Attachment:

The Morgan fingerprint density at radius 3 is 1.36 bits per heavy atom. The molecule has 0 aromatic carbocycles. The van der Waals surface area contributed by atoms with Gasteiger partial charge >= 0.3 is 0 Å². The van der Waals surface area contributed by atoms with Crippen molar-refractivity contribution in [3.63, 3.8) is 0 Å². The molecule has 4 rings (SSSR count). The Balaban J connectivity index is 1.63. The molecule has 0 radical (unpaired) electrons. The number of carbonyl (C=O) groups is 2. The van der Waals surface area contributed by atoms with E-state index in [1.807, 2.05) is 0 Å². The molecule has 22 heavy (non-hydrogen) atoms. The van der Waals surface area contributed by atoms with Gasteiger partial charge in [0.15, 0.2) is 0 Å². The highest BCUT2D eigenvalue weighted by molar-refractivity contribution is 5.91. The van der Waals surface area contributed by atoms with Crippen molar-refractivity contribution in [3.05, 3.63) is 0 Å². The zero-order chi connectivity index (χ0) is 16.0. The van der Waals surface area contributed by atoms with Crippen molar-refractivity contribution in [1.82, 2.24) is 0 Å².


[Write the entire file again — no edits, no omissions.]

The Morgan fingerprint density at radius 3 is 1.36 bits per heavy atom. The molecule has 0 aromatic carbocycles. The van der Waals surface area contributed by atoms with Gasteiger partial charge >= 0.3 is 0 Å². The van der Waals surface area contributed by atoms with Crippen molar-refractivity contribution in [3.63, 3.8) is 0 Å². The molecule has 4 rings (SSSR count). The Balaban J connectivity index is 1.63. The molecule has 0 radical (unpaired) electrons. The number of carbonyl (C=O) groups is 2. The van der Waals surface area contributed by atoms with E-state index in [1.807, 2.05) is 0 Å². The molecule has 22 heavy (non-hydrogen) atoms. The van der Waals surface area contributed by atoms with Gasteiger partial charge in [0.15, 0.2) is 0 Å². The highest BCUT2D eigenvalue weighted by molar-refractivity contribution is 5.91. The van der Waals surface area contributed by atoms with Crippen molar-refractivity contribution in [3.05, 3.63) is 0 Å². The zero-order chi connectivity index (χ0) is 16.0. The van der Waals surface area contributed by atoms with Crippen molar-refractivity contribution in [1.82, 2.24) is 0 Å².